“A nice trail with great views and interesting mudpots and hot springs to see.”
— Tom Carter
Hot Spring · Views
Geyser basin boardwalks protect you and preserve delicate formations. You must stay on boardwalks. Pools may be near or above the boiling temperature and can cause severe, possibly even fatal, burns.
A short trail that can be quite crowded along the boardwalk.
From the parking area, the wide path heads south through a lodgepole pine forest rejuvenating after the 1988 fires. Lodgepoles have an unusual way of coping with fire. Besides their annual seed cones, they produce a special “serotinous cone,” which only opens at temperatures that exceed 113° F. Following the 1988 fires, up to a million seeds per acre were found on the ground. Some seeds survived the appetites of birds and rodents to produce an abundance of lodgepole saplings. In some places they grew so thick they’re called “dog-hair” forest. Paintpot Hill ahead on the horizon is such a place; notice the thick, green blanket of trees that covers it.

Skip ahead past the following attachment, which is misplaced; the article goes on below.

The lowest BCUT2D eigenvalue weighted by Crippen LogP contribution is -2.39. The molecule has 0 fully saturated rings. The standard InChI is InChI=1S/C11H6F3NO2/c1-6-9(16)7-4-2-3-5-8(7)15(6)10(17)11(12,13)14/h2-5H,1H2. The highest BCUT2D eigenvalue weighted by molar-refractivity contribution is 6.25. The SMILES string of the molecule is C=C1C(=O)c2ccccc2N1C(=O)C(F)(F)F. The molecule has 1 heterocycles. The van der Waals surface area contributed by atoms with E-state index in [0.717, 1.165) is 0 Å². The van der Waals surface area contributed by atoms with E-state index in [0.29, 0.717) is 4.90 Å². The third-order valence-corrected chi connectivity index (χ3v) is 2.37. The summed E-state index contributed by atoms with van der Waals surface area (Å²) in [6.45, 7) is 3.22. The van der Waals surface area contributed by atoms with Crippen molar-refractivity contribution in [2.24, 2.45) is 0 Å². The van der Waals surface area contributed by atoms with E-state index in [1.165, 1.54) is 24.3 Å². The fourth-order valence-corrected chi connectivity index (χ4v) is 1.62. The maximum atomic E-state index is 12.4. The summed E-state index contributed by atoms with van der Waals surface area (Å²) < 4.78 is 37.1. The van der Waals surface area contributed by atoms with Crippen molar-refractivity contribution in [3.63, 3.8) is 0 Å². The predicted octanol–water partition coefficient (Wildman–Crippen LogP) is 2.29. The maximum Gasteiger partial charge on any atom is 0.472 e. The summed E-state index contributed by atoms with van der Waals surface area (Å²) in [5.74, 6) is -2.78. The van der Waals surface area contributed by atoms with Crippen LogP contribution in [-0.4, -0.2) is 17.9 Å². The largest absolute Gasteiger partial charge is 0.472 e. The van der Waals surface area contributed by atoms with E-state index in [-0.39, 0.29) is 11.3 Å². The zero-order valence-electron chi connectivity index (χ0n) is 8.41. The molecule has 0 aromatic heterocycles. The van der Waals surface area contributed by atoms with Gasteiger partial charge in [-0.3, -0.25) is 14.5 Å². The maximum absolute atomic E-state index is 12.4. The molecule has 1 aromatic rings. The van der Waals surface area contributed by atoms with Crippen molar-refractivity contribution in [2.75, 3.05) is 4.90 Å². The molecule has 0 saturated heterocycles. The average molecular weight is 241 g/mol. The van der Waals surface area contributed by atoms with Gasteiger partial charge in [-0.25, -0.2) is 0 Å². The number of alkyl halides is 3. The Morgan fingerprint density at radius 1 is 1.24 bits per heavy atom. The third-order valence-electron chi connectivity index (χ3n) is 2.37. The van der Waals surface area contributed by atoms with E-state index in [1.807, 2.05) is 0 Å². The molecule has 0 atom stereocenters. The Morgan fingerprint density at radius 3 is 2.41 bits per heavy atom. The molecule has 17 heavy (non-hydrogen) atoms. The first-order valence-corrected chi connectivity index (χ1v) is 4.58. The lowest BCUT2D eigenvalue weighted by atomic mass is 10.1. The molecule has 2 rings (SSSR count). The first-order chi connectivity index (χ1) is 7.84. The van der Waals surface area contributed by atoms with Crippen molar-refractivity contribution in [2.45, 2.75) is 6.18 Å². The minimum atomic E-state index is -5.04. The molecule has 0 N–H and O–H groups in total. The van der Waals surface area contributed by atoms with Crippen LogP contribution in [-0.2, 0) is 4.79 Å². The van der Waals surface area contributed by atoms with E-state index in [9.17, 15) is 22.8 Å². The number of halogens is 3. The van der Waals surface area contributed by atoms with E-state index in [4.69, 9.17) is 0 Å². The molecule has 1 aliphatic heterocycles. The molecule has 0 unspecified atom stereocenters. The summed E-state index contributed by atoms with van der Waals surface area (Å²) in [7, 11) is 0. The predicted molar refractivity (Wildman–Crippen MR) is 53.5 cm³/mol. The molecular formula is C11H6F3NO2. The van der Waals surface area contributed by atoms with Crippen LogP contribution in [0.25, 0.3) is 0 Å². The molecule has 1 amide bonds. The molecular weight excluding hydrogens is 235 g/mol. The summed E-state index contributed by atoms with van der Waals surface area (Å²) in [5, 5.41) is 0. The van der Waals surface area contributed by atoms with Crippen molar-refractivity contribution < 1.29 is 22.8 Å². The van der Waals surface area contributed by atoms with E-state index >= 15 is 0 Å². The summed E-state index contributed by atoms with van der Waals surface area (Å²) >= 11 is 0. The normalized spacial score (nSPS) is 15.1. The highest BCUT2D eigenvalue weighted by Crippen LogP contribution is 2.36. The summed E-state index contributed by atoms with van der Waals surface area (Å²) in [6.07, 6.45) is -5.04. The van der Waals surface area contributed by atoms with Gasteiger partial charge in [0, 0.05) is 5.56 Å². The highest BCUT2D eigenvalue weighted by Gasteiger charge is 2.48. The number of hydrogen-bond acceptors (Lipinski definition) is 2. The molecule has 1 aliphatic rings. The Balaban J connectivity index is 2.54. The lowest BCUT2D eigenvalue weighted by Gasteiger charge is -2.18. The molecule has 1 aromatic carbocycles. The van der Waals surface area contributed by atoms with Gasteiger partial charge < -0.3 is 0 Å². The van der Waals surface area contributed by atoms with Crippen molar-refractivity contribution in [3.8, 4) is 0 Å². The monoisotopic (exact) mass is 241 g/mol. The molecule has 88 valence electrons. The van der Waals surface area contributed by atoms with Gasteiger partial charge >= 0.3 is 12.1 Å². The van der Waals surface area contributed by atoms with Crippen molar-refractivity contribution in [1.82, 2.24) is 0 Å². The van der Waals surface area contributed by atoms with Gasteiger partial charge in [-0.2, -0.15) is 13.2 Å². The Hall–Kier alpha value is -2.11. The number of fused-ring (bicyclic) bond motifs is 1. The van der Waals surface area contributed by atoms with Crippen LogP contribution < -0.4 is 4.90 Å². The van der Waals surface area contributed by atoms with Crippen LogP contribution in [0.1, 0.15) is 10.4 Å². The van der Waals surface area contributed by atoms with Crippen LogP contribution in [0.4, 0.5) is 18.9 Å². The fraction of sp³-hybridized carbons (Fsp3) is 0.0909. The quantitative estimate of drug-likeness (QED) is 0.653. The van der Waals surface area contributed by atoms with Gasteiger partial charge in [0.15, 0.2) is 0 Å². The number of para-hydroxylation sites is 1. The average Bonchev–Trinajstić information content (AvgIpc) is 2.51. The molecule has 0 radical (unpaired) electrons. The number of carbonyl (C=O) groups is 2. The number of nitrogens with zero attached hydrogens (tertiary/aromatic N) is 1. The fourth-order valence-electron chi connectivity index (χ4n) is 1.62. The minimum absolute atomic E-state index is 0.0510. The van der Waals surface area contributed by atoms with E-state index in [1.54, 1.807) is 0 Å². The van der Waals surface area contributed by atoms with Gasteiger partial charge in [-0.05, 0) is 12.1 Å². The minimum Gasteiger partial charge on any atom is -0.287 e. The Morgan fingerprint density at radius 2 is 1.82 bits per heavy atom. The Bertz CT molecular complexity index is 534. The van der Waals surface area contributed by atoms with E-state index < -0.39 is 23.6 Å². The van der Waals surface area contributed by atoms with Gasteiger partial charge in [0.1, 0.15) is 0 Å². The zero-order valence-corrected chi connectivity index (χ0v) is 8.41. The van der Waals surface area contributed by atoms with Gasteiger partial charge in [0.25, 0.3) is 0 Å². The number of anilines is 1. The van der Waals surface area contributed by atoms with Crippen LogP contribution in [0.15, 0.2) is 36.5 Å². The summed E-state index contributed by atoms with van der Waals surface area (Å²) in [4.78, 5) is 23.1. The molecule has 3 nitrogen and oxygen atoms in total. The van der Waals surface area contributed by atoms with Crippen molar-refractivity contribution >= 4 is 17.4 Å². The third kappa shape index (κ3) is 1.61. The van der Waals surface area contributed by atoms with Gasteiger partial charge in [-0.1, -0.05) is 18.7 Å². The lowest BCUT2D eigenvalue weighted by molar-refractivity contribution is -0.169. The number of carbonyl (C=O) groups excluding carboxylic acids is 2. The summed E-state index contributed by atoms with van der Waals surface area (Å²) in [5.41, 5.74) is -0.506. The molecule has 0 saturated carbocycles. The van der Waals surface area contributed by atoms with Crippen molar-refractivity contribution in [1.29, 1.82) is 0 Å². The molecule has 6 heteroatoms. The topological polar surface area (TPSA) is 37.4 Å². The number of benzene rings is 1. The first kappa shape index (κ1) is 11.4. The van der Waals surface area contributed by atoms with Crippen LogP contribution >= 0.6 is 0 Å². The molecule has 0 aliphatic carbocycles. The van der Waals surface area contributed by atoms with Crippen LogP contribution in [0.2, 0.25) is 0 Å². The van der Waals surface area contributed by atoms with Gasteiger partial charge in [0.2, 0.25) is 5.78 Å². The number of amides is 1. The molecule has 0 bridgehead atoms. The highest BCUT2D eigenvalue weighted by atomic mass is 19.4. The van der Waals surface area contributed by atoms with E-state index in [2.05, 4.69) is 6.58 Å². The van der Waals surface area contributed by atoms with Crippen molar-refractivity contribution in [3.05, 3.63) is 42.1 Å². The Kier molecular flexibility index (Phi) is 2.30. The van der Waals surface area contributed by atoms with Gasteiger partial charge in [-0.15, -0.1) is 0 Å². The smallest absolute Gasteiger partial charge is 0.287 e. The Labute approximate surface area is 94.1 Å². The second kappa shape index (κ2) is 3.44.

As you continue, notice also the dead trees on the left with white bottoms that look as if they are wearing white anklet socks. These “bobby socks” trees were not killed by fire, but rather drowned by thermal runoff water. The trees soaked up the mineral-laden water, and when the water evaporated, the minerals were left behind, turning the lower portion of the trees white.
At the junction, follow the boardwalk to the left. Notice the hot springs near the bottom of the hill. Most of the time, they have a good water supply. As you climb up the hill water is more limited and the pools are filled with mud. In early summer, the mudpots are thin and watery from abundant rain and snow. By late summer they are quite thick. The mud is composed of clay minerals and fine particles of silica. In this area the rock is rhyolite, which is composed primarily of quartz and feldspar. Acids in the steam and water break down the feldspar into a clay mineral called kaolinite. Iron oxide stains the white mud into a colorful array of pastels. This effect reminded early Yellowstone geologists of an artist’s palette, hence the name “Artists’ Paintpots.”
From the top of the hill, one gets a great view of the surrounding area including Mount Holmes, that dominates the skyline to the north.
Soon, the trail loops back to the right and continues down to the parking area.
Thanks to guidebook author, Tom Carter, for sharing this trail description. To learn more about visiting Yellowstone, check out his book, Day Hiking Yellowstone